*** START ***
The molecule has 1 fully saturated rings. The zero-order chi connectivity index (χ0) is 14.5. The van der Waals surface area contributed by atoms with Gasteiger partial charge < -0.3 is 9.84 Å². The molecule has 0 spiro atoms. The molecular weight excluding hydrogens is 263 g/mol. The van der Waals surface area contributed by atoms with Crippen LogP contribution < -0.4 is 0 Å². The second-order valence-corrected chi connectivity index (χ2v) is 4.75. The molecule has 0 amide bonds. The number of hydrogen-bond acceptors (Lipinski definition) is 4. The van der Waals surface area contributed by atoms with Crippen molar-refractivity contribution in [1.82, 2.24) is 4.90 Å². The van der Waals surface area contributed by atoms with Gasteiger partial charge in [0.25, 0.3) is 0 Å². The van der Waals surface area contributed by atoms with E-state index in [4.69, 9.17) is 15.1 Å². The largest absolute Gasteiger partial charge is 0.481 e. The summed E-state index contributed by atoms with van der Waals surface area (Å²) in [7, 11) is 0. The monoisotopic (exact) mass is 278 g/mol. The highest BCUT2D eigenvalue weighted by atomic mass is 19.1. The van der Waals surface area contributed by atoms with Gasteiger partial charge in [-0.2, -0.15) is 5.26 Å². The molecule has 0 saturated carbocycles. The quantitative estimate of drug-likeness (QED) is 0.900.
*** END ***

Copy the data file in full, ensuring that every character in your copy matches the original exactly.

The molecule has 1 fully saturated rings. The zero-order chi connectivity index (χ0) is 14.5. The van der Waals surface area contributed by atoms with Gasteiger partial charge < -0.3 is 9.84 Å². The molecule has 0 spiro atoms. The molecular weight excluding hydrogens is 263 g/mol. The van der Waals surface area contributed by atoms with Crippen LogP contribution < -0.4 is 0 Å². The second-order valence-corrected chi connectivity index (χ2v) is 4.75. The molecule has 0 amide bonds. The number of hydrogen-bond acceptors (Lipinski definition) is 4. The van der Waals surface area contributed by atoms with Crippen molar-refractivity contribution in [1.82, 2.24) is 4.90 Å². The van der Waals surface area contributed by atoms with Gasteiger partial charge in [0.25, 0.3) is 0 Å². The van der Waals surface area contributed by atoms with E-state index in [4.69, 9.17) is 15.1 Å². The largest absolute Gasteiger partial charge is 0.481 e. The summed E-state index contributed by atoms with van der Waals surface area (Å²) in [7, 11) is 0. The monoisotopic (exact) mass is 278 g/mol. The highest BCUT2D eigenvalue weighted by atomic mass is 19.1. The van der Waals surface area contributed by atoms with Gasteiger partial charge in [-0.2, -0.15) is 5.26 Å². The molecule has 0 saturated carbocycles. The quantitative estimate of drug-likeness (QED) is 0.900.